several recent US investments by General Electric and 
Jeld-Wen Company (a door skin manufacturer).  Kalyuzhny 
reflected on changes to the Latvian economy in recent years, 
with a reduction in manufacturing, noting in particular the 
closure of sugar refineries mandated by the EU. 
¶6. (C) Noting our efforts to improve security and 
transparency there, Ambassador Bailey asked Kalyuzhny for his 
sense of the business climate at Riga Freeport.  Kalyuzhny 
articulated a critique of the stagnation of Riga Freeport 
that focused on internal Latvian politics, uneven 
privatization of the land at the port, and a jockeying for 
short-term advantage by entrenched business interests as 
reasons Latvia has not taken full advantage of what could be 
a thriving, profitable national asset.  Noting Russia's 
discussions of a common tariff policy with China, India, and 
Kazakhstan, Kalyuzhny thought that Riga could benefit from 
the increased overland transport this would create.  He 
suggested that as many as 1 million containers a year could 
transit Riga, but significant infrastructure improvements 
would be needed at the port, which he said currently handles 
RIGA 00000110  002 OF 003 
only 170,000 containers annually.  Kalyuzhny blamed the 
center-right New Era party, which currently hold's the 
position of Riga mayor, for many of the problems, saying they 
are "sawing off the branch on which they are sitting."  He 
noted as an aside that Russia was hesitant to use Ventspils 
Port for major business so long as Aivars Lembergs remains 
Mayor of Ventspils--due to what he claimed to be Lembergs' 
unpredictable behavior.  (Comment: Lembergs has gotten 
himself crosswise with the Russian oil and gas industry, 
likely over kickbacks he wanted for the transit of Russian 
oil through Ventspils.  Given Kalyuzhny's connections with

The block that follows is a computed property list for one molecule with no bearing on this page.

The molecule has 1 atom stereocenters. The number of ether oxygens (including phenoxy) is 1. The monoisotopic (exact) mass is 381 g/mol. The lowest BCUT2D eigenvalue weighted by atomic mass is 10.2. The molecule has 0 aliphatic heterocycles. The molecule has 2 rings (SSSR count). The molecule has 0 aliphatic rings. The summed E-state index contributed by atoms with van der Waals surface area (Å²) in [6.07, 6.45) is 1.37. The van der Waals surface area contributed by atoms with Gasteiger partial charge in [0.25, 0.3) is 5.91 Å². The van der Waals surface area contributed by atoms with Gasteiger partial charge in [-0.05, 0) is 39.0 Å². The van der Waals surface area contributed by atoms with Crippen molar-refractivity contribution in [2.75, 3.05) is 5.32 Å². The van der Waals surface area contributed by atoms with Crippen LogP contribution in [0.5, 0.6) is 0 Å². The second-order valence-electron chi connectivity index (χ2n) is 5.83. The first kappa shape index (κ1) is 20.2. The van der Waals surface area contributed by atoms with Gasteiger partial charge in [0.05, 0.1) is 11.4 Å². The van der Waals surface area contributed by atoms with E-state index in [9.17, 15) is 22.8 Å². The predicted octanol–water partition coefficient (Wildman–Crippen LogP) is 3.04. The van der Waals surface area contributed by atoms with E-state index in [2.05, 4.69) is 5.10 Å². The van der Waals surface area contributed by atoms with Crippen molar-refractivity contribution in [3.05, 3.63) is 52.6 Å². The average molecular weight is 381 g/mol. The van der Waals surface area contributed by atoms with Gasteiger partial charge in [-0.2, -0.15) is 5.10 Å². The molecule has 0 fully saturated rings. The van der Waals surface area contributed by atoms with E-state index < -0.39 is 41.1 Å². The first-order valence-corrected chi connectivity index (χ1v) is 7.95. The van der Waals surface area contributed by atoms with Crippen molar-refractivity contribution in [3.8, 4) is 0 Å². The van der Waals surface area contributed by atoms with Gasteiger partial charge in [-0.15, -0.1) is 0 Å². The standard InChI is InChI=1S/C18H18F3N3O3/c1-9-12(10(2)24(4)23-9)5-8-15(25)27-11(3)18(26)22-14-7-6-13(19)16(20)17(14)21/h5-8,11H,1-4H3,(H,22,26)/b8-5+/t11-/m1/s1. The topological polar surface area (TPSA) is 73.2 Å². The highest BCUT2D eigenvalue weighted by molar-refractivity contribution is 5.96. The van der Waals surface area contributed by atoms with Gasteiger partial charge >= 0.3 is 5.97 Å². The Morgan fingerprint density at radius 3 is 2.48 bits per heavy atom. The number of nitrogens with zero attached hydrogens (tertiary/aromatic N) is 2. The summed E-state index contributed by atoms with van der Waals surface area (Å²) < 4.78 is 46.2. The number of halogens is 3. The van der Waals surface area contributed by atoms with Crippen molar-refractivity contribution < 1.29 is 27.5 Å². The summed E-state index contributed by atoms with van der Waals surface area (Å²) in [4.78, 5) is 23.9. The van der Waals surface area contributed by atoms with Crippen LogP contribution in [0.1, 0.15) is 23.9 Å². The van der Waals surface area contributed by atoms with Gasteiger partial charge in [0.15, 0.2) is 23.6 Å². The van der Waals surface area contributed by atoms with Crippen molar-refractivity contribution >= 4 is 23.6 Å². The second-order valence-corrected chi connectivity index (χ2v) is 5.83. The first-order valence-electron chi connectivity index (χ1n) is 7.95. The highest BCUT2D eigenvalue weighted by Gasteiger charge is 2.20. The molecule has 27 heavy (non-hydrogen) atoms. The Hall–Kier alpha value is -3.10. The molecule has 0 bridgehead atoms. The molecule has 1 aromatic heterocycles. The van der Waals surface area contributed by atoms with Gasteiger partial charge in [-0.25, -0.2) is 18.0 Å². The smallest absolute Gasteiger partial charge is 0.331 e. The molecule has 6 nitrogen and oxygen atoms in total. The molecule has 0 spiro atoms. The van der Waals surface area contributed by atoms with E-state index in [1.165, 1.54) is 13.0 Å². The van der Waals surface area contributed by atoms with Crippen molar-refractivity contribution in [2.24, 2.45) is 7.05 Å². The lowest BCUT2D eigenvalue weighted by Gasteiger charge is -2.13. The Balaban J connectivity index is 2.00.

that industry, it is not surprising that he would be so 
critical of Lembergs.  End comment.) 
Border Treaty Between Latvia and Russia 
--------------------------------------------- ---- 
¶7. (C) Ambassador Bailey next raised the border treaty and 
commented that the Latvian political leadership should be 
commended for working well together to move the treaty 
forward.  Kalyuzhny thanked Ambassador Bailey for her support 
and encouragement of the Latvians on this issue.  He said 
that the current overall state of the Latvia-Russia bilateral 
relationship was good, commenting that there is now a 
"dynamic perspective" between Latvia and Russia.  "The border 
treaty is the base, and it is now the task of the diplomatic 
corps in Latvia to help the GOL go through."  He added that 
the "broader perspective" on relations between the two 
countries is "looking really good," and that there may be 
progress in other areas such as transit policy.  He 
contrasted this with the situation with Estonia where, 
referring to the debate on the bronze soldier statue, he said 
"maniacs" were in charge, and that people like that should be 
"separated from society" and "given treatment."  Kalyuzhny 
noted that there had been previous proposals to tear down the 
Soviet WWII victory monument in Riga, but said that seemed to 
be in the past. 
Latvian Education and the Plight of the Russian Minority 
--------------------------------------------- ---- 
¶8. (C) Although generally positive on the bilateral 
relationship, Kalyuzhny spent the next 20 minutes disparaging 
the state of public schools in Latvia and decrying the plight 
of the Russian minority population.  He sketched a vision of